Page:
I’ll admit it; I was a bed-wetter on and off until I was about 6 years of age. The biggest hurdle I faced in getting past leaving a little puddle of urine in the bed during the night, was visually realistic dreams. I would actually see myself get out of bed, walk to the bathroom and sit on the toilet. Unfortunately, I was only dreaming and would awaken after feeling a wet spot in the bed. It was quite embarrassing.
An accident in a friend’s bed during a sleepover was the last straw.
It took several pre-bedtime experiments to finally help me make it through the night dry; but eventually I was able to tell reality from dreams.
How common is bedwetting? Nocturnal enuresis (the medical name for bedwetting) is involuntary urination that happens at night during sleep after the age when a child should be able to control his or her bladder.
About 13 percent of 6 year olds wet the bed, while about 5 percent of 10 year olds.
Bedwetting sometimes runs in families – if one or both parents wet the bed when they were children, odds are that their children will too.
Most of the time, bedwetting goes away on its’ own. Until that time, it can test a parent’s patience and cause a child plenty of anxiety.
To help a child cope with this uncomfortable time, reassure your child that bedwetting is a normal part of growing up for many kids, and that it will not last forever. If you have stories of your own experiences, this would be the time to share them with your little one.
My child also wet the bed and one sure way to stop her tears of embarrassment was to tell her one of my own personal experiences. It didn’t take long to switch from sobbing to laughing over our shared nighttime horror.
Kidhealth.org offers these tips for breaking the bedwetting spell:
- Try to have your child drink more fluids during the daytime hours and less at night (and avoid caffeine-containing drinks). Then remind your child to go to the bathroom one final time before bedtime. Many parents find that using a motivational system, such as stickers for dry nights with a small reward (such as a book) after a certain number of stickers, can work well. Bedwetting alarms also can be helpful.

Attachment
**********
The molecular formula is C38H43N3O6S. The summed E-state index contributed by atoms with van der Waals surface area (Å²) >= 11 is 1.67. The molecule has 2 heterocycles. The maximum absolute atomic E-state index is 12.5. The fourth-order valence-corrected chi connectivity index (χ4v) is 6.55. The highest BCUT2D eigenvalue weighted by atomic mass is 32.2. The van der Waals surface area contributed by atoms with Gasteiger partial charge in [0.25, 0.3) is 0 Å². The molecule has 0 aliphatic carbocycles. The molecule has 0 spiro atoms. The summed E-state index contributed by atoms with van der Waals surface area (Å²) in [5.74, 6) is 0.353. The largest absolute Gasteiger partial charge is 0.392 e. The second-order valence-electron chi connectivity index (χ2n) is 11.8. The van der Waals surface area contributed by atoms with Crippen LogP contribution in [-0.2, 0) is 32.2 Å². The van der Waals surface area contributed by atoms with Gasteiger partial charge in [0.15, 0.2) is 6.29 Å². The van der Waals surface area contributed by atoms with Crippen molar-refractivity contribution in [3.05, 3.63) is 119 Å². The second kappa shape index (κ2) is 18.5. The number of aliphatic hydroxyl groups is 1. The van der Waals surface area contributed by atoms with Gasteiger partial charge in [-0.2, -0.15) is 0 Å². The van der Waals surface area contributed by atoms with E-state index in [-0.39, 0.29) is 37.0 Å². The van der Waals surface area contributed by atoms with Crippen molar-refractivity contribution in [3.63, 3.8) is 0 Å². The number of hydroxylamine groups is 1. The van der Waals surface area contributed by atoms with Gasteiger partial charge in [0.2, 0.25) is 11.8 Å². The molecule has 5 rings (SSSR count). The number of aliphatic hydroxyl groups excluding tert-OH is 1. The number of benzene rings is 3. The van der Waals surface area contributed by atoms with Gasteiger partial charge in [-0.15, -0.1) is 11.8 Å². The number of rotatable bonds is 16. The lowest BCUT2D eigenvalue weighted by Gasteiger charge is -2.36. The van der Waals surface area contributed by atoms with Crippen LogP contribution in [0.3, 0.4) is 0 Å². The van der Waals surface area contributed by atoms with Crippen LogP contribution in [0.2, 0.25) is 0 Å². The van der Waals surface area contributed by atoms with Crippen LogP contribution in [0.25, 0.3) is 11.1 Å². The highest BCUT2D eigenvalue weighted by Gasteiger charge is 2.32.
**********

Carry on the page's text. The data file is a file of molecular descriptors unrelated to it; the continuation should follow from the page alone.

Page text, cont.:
- When your child wakes with wet sheets, don't yell or punish. Have your child help you change the sheets. Explain that this isn't punishment, but it is part of the process. It may even help your child feel better knowing that he or she helped out. Offer praise when your child has a dry night.
Sometimes, bedwetting can be a signal that there is a medical condition that should be checked out. If it begins suddenly or is accompanied by other symptoms, talk to your pediatrician.
The doctor may check for signs of a urinary tract infection (UTI), constipation, bladder problems, diabetes, or severe stress.
Call the doctor if your child:
• Suddenly starts wetting the bed after being consistently dry for at least 6 months
• Begins to wet his or her pants during the day
• Snores at night
• Complains of a burning sensation or pain when urinating
• Has to pee frequently
• Is drinking or eating much more than usual
• Has swelling of the feet or ankles
• Is 7 years of age or older and still wetting the bed
Bedwetting can be a sign that a child is under a lot of stress. Often, when a child loses a family member or pet, is doing poorly in school or is frightened about something, they will suddenly start wetting the bed – even if they’ve never done it before or have mastered the art of getting through the night dry.
Your support and patience can go a long way in helping your child feel better about and overcome the bedwetting.
Remember, the long-term outlook is excellent and in almost all cases, dry days are just ahead.
As for me, I had to find a touchstone to let me know the difference between dreaming and actually getting up to go the bathroom. It was the bathroom light switch. If I actually touched the light switch and turned it on, then counted to five before moving, I was really awake. If the light was already on and I walked to the toilet and sat down- I was dreaming.
Story source: http://kidshealth.org/en/parents/enuresis.html#